Kibana index

Now go to “Discover” page from the top navigation bar, and the crawl content should show up.

Kibana Discover

Passing Red Hat EX401

By passing Red Hat EX401, I thought of sharing my experience and the study notes I took in order to pass this exam.

First things first, I must say that I won’t be sharing anything about the exam itself as this will be a breach of the NDA. Also I want to highlight that I’ve used satellite and spacewalk over the past 3 years a lot, did a lot of administration and numerous installations, so this helped a lot in studying.

Also I was certified on Satellite 5.6, and as Satellite 6 will be released in the next few months, so this review will be specifically on 5.6 because 6 will be totally different and will involve new components such as Puppet, foreman and katello.

As with all Red Hat exams, Red Hat EX401 is a performance based exam, you get multiple tasks which you must perform and the task should persist across reboots and without intervention of anyone.

I took the exam without attending the training course so it was a self study effort, and will do the same with all the other RHCA exams that I am planning to take.

So how did I study?

From the official documentation provided by Red Hat, the documentation is very thorough and covers everything about satellite.

How to plan for studying?

First review the Study points for Red Hat EX401 and get very familiar with them, I was checking these points almost daily and making sure that they are thoroughly covered during my studies. Trust me they are very important. And I made sure to practice them almost every three or four days.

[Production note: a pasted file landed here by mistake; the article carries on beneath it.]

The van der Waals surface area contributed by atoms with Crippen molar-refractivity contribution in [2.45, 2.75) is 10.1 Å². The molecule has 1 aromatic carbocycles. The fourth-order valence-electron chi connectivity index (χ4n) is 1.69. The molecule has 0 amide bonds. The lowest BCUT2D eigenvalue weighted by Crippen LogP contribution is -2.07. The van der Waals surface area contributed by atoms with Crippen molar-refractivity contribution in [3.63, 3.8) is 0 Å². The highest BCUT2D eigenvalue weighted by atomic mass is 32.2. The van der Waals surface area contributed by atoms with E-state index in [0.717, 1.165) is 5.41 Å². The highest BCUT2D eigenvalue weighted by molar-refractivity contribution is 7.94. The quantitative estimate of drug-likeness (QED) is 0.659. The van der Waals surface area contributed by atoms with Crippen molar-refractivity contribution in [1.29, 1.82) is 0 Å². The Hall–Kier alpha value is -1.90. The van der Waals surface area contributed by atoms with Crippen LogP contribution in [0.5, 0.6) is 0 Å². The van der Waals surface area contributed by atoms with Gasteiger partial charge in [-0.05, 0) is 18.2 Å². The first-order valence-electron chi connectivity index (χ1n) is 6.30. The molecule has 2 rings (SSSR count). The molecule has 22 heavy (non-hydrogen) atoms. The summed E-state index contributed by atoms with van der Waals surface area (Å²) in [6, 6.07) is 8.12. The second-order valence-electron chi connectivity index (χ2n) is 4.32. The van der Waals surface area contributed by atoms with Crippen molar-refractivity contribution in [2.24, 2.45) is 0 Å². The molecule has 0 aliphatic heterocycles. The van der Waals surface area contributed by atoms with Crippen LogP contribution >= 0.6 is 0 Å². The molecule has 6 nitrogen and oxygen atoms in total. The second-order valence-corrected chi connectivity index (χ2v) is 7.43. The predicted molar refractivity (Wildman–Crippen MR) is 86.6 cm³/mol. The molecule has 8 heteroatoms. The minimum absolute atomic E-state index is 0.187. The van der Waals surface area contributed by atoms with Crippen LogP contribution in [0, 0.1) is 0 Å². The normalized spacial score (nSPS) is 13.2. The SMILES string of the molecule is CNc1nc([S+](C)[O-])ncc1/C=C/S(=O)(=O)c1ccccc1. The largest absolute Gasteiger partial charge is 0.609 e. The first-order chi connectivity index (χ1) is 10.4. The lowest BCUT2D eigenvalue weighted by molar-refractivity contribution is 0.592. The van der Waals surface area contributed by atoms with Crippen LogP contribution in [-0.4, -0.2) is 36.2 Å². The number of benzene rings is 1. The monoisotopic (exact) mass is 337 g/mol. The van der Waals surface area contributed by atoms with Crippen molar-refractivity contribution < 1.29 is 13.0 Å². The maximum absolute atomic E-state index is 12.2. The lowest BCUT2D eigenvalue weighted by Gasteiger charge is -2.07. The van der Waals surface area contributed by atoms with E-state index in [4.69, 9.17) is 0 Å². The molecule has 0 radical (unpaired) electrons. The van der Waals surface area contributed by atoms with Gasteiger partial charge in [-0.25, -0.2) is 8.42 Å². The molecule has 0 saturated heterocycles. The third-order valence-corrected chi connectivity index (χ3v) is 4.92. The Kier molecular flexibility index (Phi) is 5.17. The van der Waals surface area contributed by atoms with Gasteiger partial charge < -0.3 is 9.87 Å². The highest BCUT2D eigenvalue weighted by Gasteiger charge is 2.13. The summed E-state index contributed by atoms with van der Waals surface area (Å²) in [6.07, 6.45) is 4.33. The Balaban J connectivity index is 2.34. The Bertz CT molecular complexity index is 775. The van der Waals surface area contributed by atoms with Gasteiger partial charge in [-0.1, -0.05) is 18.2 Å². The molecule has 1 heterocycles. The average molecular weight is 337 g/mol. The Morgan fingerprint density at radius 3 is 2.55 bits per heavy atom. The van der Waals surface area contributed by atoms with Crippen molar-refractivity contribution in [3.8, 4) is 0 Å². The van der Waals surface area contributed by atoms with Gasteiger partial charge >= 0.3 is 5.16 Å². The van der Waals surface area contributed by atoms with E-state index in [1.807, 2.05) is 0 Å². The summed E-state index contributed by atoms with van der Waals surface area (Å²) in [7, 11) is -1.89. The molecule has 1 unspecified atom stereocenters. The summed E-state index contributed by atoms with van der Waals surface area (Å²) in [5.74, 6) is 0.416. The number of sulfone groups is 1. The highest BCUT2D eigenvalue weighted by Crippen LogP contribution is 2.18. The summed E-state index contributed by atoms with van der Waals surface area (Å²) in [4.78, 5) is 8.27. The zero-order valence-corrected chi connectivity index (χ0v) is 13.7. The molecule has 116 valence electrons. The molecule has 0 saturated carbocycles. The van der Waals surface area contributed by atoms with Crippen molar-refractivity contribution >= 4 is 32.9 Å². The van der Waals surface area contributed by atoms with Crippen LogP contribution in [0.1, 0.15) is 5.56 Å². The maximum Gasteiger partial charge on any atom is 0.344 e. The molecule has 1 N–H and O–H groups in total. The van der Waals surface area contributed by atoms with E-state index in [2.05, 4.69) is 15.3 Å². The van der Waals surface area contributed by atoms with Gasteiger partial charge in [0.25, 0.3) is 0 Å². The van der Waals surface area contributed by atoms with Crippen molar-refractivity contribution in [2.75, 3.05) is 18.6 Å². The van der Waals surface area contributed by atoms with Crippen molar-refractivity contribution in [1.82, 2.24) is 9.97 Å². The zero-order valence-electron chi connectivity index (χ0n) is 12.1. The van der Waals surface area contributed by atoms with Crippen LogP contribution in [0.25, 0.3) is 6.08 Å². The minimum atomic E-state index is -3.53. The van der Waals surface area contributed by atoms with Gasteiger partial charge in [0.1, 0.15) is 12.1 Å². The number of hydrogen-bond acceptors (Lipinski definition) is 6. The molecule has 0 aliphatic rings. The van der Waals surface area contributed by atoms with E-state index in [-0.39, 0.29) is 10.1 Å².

The lab

Satellite is provided by Red Hat and you will need to get in touch with them in order to obtain the software, here comes the but part, but there is the upstream open source project from Satellite, which is Spacewalk, it’s freely available and it’s there is almost no difference between the two. Although the newer versions of Spacewalk have a bit different UI, it’s rather the same and simple to use.

I practiced on virtual machines that I created on my laptop, mainly I create a virtual machine then take a snapshot, then perform an installation then a snapshot, then perform some of the tasks in the study points then a snapshot, and so on. Why? to revert back to any snapshot and perform the tasks again.

One thing I must highlight though is that you have to be very comfortable in creating RPMs from source code, I already build RPM’s so I was very familiar with the concept, but in case you haven’t created RPM’s before, you need to practice a lot.

Final preparation

The day before the exam, I imagined myself sitting in the exam room and the exam in front of me, what would I do? I have to accomplish all the study points in 4 hours, so that’s what I did. I performed all points in just 2 hours, practicing will make you accomplish even better times.

Red Hat EX401

The exam itself isn’t hard, and actually I finished before half the time, three things though:

  • You have to organize and manage your time very well
  • You will have enough time to test everything again
  • Don’t panic and keep relaxed

And best of luck to everyone.

Dockerizing nginx

Now that we have images ready, let’s start dockerizing some applications to play with. I will start with dockerizing nginx and serve some static html content from it.

To dockerize an application, you need 2 things:

      1. The base image which will be used to build the new image from
      2. A dockerfile

Now what’s a dockerfile?